As used herein, the terms “dimethylpinoresinol”, “dimethylliroresinol”, “epieudesmin”, “epimagnolin”, “demethoxyaschantin”, “aschantin”, and “fargesin”, which belong to lignan compounds, may be prepared by one of ordinary skill in the art according to the known methods. For example, the compounds may be isolated and purified from the plants, which are known to contain the same in the technical field of the present invention, using a polar or non-polar solvent, or commercially available compounds may be purchased.

Examples of the structures of dimethylpinoresinol, dimethylliroresinol, epieudesmin, epimagnolin, demethoxyaschantin, aschantin, and fargesin used in the present invention are shown in Chemical Formulae 2 to 8 below.

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As used herein, the term “cancer”, which is a disease related to the regulation of cell death, refers to a disease caused by hyperproliferation of cells when the balance for normal apoptosis is broken. In some cases, such abnormal hyperproliferative cells may invade surrounding tissues and organs to form a mass and thereby cause destruction or deformation of the normal structures in the body, and these conditions are collectively referred to as cancer.

In general, a tumor represents an abnormally-grown mass from an autonomous growth of body tissues, and may be classified into benign tumor and malignant tumor. A malignant tumor has a very rapid growth rate relative to a benign tumor, invades surrounding tissues, and causes metastasis, thus becoming life-threatening. Such malignant tumor is collectively referred to as ‘cancer’.

In the present invention, cancer types are not particularly limited. The non-limiting examples of cancers may include spinal cord tumor, head and neck cancer, lung cancer, breast cancer, thymoma, mesothelioma, esophageal cancer, oral cavity cancer, colorectal cancer, liver cancer, stomach cancer, pancreatic cancer, biliary tract cancer, kidney cancer, bladder cancer, prostate cancer, testis cancer, germ cell tumor, ovarian cancer, uterine cervical cancer, endometrial cancer, lymphoma, acute leukemia, chronic leukemia, multiple myeloma, sarcoma, malignant melanoma, etc.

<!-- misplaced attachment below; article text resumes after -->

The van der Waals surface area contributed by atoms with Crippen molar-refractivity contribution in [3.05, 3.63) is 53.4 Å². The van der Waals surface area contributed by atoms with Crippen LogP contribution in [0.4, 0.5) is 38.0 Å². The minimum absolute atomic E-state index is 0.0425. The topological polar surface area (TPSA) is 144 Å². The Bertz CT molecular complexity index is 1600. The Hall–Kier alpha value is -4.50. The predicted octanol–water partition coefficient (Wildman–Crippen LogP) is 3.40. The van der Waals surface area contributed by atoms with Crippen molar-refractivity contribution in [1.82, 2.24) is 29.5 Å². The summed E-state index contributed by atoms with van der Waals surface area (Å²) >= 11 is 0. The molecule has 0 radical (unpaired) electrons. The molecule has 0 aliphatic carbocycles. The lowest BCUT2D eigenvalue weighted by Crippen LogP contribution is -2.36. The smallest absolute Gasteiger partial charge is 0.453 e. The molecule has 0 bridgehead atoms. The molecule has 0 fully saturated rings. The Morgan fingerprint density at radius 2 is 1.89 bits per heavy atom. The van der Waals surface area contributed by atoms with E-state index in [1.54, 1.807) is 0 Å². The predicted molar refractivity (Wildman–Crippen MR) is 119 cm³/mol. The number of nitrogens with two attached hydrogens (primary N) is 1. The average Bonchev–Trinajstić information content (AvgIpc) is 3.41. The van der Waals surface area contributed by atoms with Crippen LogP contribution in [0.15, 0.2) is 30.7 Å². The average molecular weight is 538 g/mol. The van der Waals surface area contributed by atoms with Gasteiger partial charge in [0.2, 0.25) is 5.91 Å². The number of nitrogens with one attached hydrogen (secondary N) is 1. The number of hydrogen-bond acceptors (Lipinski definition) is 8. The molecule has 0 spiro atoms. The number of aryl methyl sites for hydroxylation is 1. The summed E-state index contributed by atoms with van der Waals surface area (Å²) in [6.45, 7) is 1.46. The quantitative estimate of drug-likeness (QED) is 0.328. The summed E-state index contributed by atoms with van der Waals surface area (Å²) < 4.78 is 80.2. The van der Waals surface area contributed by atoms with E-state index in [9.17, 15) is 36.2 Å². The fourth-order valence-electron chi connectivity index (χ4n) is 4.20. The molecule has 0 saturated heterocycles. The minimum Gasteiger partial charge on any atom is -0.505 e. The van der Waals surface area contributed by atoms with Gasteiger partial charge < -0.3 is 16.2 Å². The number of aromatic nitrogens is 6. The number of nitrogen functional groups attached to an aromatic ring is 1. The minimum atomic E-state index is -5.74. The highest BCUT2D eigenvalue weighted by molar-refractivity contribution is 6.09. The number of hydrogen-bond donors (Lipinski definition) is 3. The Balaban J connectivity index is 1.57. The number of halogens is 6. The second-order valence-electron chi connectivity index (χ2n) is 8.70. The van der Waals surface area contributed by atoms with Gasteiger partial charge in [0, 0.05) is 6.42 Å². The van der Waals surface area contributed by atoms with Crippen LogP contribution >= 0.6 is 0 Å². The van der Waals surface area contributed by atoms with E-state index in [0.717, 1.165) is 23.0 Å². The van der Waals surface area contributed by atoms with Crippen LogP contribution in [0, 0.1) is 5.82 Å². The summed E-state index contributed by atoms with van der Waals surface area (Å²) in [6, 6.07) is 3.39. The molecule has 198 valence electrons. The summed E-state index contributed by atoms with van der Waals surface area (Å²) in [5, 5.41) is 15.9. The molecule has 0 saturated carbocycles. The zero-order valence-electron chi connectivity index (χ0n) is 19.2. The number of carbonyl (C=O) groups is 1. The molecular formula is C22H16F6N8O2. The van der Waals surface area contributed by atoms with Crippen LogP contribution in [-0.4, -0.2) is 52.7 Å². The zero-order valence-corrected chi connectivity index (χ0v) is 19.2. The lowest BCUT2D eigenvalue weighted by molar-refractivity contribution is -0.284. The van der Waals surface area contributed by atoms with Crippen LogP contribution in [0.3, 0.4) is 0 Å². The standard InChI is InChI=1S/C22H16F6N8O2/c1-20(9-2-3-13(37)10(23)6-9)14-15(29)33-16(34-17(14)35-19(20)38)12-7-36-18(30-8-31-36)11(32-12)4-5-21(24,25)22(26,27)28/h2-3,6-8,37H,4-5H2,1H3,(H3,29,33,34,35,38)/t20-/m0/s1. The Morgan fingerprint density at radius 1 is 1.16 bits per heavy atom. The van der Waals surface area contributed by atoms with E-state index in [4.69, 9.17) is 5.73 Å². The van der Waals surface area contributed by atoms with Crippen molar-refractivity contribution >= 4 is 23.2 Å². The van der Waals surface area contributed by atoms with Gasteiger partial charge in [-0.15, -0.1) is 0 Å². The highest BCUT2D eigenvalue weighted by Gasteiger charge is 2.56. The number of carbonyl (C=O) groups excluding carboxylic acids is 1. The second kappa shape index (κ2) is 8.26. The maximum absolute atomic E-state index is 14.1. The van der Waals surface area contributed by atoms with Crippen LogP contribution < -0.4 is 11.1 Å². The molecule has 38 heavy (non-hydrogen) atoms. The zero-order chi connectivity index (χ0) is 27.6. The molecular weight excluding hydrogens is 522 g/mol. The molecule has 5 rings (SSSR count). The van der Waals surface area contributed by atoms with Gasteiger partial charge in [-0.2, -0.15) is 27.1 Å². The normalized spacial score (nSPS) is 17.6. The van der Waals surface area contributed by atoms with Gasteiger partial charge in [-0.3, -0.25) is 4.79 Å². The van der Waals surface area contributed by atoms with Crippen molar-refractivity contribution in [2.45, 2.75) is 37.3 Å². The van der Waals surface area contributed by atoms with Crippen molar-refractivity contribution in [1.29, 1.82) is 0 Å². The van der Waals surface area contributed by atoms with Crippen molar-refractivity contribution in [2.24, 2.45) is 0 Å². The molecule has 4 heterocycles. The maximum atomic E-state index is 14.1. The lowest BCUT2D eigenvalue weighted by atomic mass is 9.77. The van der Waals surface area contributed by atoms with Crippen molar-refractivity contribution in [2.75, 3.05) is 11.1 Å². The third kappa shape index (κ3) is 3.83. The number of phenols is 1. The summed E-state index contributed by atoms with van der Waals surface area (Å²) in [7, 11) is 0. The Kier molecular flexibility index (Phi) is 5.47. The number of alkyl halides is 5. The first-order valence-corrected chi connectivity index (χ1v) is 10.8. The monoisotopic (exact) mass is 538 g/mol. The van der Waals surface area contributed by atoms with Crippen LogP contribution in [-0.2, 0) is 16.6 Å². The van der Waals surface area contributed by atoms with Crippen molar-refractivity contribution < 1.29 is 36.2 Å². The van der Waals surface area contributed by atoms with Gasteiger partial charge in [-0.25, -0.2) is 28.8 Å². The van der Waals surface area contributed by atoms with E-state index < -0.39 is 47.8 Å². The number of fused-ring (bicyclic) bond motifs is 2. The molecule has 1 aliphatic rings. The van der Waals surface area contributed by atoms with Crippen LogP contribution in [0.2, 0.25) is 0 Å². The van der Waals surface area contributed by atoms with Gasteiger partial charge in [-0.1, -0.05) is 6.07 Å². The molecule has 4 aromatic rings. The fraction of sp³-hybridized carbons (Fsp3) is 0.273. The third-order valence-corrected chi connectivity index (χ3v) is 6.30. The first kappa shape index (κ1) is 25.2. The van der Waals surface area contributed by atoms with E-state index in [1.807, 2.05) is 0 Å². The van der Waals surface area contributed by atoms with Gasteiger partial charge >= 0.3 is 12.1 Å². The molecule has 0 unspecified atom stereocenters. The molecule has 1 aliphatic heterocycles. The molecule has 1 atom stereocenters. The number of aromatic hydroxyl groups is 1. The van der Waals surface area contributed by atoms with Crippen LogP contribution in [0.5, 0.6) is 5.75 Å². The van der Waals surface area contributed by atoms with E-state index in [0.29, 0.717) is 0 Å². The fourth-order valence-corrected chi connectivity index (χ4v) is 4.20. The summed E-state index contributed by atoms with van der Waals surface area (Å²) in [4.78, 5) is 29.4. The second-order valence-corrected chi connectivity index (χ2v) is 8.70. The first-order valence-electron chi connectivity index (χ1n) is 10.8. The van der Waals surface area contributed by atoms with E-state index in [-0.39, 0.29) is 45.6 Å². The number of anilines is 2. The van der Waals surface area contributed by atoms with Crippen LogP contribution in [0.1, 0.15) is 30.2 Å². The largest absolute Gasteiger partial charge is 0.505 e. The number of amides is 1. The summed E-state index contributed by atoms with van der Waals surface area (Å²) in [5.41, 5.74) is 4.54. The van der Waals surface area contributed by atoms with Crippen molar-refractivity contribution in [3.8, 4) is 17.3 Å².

The composition of the present invention also shows effective anticancer effects on cancers other than the cancers described above, and is particularly effective for preventing or treating skin cancer and lung cancer. JB6 Cl41 cells used in an exemplary embodiment of the present invention are the representative cells to perform a transformation experiment for converting normal cells into cancer cells by stimulating epidermal growth factors (EGF, hereinafter) on the skin. A549 cells are the cells having a mutation on the constitutively active Ras as lung cancer cell lines in humans.

As used herein, the term “prevention” refers to all the activities, which inhibit or postpone the occurrence of cancer by administering the compound of Chemical Formula 1 or a pharmaceutically acceptable salt thereof of the present invention to a subject.

As used herein, the term “treatment” refers to all the activities by which the symptoms caused by cancer become improved or beneficially changed by administering the compound of Chemical Formula 1 or a pharmaceutically acceptable salt thereof of the present invention to the subject suspected of having the cancer.